Jack Johnston // Staff Writer

“Equality of rights under the law shall not be denied or abridged by the United States or by any State on account of sex.”  At 24 words, the Equal Rights Amendment (ERA) is (or perhaps was) one of the least verbose yet most controversial proposed constitutional amendments in American history.  Originally conceived shortly after the ratification of the 19th amendment, which gave American women the right to vote, there was a huge push for the ERA’s ratification in the ’70s and early ’80s.  Despite its initial popularity, the ERA failed to be ratified by the required ¾ of the states needed to add it to the Constitution by the amendments deadline in 1982. While the deadline has long since passed, a renewed effort to bring the ERA back resulted in its ratification in Illinois, Virginia and Nevada.  These three states put the ERA past the threshold needed to add the amendment to the U.S. Constitution.

   The next steps for the ERA remain foggy; there are even some states that have attempted to rescind their ratification of the amendment.  The first hurdle the ERA has to clear, however, is its original unpopularity. Proponents of the ERA said that the amendment would enshrine the rights of women in the Constitution and allow for a legal precedent protecting gender equality to develop naturally.  Detractors claimed that the ERA would do more harm than good for women, arguing that the amendment would be used to justify a woman’s military draft and would take away the “easy” living of American housewives. Phyllis Schlafly, a St. Louis-born conservative activist, spearheaded the anti-feminist movement that opposed the ERA.  Schlafly and her followers vehemently disavowed the ERA as an attack on women, rather than as a measure to protect them. They said that it would be used to enshrine abortion as a permanent law of the land, justify women’s inclusion in any future military draft and remove women from their rightful place as homemakers.

   Schlafly’s rigid perspective on gender roles and her talent for thriving on the fears of her female compatriots allowed for her to wage a kind of war on the ERA.  “ERA means abortion funding, means homosexual privileges, means whatever else,” Schlafly said in 1999, some 17 years after her supposed victory over the ERA. In fact, Schlafly’s continued existence left most proponents of the amendment feeling hopeless for any future push towards ratification.  It was only in 2017, a year after Schalfly passed away, that the Nevada state legislature felt confident enough to move forward with ratification.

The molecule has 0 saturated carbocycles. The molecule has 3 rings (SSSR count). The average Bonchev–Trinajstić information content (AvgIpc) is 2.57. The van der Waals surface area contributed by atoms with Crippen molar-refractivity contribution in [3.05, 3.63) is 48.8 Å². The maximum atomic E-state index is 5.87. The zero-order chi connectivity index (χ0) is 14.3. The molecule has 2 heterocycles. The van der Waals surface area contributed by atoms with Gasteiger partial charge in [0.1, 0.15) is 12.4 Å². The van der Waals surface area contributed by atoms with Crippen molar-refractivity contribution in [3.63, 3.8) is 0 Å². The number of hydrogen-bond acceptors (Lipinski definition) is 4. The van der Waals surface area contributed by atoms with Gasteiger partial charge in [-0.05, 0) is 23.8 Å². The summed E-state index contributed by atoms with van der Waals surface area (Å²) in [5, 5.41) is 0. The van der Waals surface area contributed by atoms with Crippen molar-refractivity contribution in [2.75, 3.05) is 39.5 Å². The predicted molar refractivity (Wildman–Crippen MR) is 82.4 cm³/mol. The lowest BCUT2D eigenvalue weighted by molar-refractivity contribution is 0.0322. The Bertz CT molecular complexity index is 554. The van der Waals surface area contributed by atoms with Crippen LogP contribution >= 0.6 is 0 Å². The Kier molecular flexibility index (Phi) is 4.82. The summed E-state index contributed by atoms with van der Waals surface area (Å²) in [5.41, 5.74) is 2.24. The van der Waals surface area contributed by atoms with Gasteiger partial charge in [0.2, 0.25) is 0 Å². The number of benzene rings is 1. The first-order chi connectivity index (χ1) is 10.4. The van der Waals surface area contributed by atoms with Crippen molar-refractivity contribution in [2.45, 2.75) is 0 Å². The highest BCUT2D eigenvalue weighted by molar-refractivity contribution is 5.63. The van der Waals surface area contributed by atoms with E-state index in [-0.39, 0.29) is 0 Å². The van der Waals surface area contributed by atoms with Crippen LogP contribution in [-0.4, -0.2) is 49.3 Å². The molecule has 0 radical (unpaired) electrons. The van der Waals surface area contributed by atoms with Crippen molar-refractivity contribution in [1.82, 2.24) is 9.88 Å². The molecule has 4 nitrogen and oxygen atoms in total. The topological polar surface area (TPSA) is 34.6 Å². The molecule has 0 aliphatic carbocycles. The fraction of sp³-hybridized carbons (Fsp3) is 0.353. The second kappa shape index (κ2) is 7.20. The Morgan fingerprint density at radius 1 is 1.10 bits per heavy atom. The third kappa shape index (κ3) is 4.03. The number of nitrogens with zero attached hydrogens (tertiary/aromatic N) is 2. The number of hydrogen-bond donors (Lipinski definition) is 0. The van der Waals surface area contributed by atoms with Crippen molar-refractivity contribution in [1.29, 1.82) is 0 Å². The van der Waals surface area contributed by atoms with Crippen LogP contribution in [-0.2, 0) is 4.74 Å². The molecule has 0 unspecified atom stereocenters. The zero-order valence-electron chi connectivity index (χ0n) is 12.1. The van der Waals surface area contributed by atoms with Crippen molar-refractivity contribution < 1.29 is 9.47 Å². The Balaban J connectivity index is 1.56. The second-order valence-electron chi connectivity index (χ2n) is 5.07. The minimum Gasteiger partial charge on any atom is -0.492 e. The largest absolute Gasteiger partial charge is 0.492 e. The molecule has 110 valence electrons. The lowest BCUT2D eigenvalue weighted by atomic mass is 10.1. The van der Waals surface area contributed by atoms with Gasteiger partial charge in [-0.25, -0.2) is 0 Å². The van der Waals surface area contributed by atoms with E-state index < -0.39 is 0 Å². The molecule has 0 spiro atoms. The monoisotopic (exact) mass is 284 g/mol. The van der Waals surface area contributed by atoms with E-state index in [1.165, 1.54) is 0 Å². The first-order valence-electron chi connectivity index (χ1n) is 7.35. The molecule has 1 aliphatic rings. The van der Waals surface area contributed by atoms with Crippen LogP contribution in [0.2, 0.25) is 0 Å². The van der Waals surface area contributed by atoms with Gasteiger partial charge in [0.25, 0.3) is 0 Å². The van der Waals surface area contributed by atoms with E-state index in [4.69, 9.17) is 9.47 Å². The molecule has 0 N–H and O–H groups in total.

The second hurdle the ERA has to clear is its expired ratification deadline.  The original deadline for ratification was in 1979, but Congress authorized an extension to 1982, which the states again failed to meet.  Using this logic, ERA supporters argue that the deadline can be extended once again by Congress. Indeed, there is precedent for amendments to be ratified and added to the Constitution long after they were proposed.  The 27th amendment, added to the Constitution in 1992, was actually proposed in 1789, shortly after the founding of the country. After being largely forgotten for a record 202 years, the amendment was revived and became the most recent addition to the laundry list of amendments that have been tagged onto the U.S. Constitution.  Given the ERA’s controversy, legal battles against extending the deadline are all but certain, which will inevitably delay further progress on the ERA’s acceptance.

   The third hurdle the ERA has to clear is the states that have taken back their ratification.  During and after the anti-feminist push to stop the ERA, five states have rescinded their prior ratification of the amendment, but to mixed reactions.  Legal scholars continue to debate whether or not a state can legally rescind a prior ratification. No precedent concerning the subject matter exists, and the Constitution is silent on the topic.  Proponents of the ERA say such action is illegal, while opponents claim the opposite. More likely than not, this hurdle will be confronted in the courts when the time comes.

   Since its conception in 1923, the ERA has been through some of the best and worst times this country has ever seen.  Women have helped society through it all; from the working woman of the Great Depression, to the Rosie Riveters of World War II, to the crusading feminists and advocates of today’s day and age, women have been essential in the continued development and existence of our country.  These people deserve the ERA, and they deserve the acknowledgment of our country for all that they do. Ratify the ERA now!